by guest blogger Pam Peeke, MD, MPH, FACP, best-selling author and expert on health, fitness, and nutrition
It’s an all-too-common scenario: You wake up in the morning swearing today’s the day when you’ll eat clean, nourish yourself with a healthy breakfast at home, and pass up the glistening bakery goodies that tempt you every day. You make it to work without incident and then stress hits–any kind of stress, from a new project deadline to a caustic remark from your boss. A little while later, you find yourself with pastries in hand, wolfing down sugary anesthetics and wanting more. When you finally pop out of your food trance, and the reality of what you’ve done begins to settle in, the ensuing feelings of shame and guilt stoke your stress levels more and you’re already plotting your next food fix. You wonder: Why do I keep caving to these cravings? Where’s my discipline and willpower?
This is your brain addicted to food.
That’s right. Addicted. You might tell yourself, I’m not addicted to food. I just love a good sweet now and then. Well, I’m here to tell you that food addiction is real; it affects more people than you know, and manufacturers actually design food products so that they are as addicting as possible. Yes, that perfect combination of salty, sweet, and savory was created to make sure you keep reaching for more. That’s why I wrote The Hunger Fix, because I want to change the game that is rigged against you.
Here are 6 ways to beat food addiction:
1) Take the test. First, you need to find out if your relationship with food is a healthy one. Take my Food Addiction Quiz. This is a special assessment developed by Yale University researchers to evaluate your relationship with food. Experts believe that the majority of people who are overweight or obese have some level of food addiction. However, anyone of any age and size can have this issue.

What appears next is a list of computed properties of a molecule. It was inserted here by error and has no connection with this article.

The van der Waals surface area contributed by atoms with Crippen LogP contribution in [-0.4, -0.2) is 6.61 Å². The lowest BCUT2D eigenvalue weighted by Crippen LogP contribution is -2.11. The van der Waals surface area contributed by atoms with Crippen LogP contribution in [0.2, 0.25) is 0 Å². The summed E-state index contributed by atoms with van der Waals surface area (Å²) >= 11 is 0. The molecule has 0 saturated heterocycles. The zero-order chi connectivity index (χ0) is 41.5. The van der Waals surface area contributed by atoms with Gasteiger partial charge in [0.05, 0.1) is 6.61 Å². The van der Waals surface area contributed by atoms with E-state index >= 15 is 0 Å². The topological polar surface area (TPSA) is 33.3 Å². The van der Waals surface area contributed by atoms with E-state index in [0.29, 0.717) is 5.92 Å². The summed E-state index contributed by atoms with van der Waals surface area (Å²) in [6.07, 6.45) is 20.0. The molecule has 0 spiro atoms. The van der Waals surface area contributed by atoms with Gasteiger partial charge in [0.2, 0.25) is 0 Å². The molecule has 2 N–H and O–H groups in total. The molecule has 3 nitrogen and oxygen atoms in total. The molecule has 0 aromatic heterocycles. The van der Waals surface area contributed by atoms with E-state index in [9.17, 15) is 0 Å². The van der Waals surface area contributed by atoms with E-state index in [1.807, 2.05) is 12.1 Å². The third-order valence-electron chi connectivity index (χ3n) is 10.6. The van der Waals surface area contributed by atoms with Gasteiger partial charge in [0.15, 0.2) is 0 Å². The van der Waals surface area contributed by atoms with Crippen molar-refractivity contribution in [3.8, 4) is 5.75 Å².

2) Know your staples from your treats. Our brains are rigged to seek out the delicious reward of natural carbs like berries from a bush or veggies from the ground. We savor healthy fats from avocados, olive oil, and fish and lean meats. Our brains drive us to forage around to find these foods so that we have quick energy (from carbs) and long-lasting fuel (from fat). These natural whole foods have sustained us since the dawn of time. Our brains were acclimated to the taste of these rewards. Every now and again, we’d savor a treat that contained more natural sugar (grapes) or fat (dairy or meat). This mix of staples and treats became our natural balance of healthy nutrients. Flash-forward, and now we have manufacturers creating “hyperpalatable” foods–full of sugar, fat, and salt. And because they are ubiquitous, cheap, and easily accessible, fewer people cook. Grab and go is now the way to go.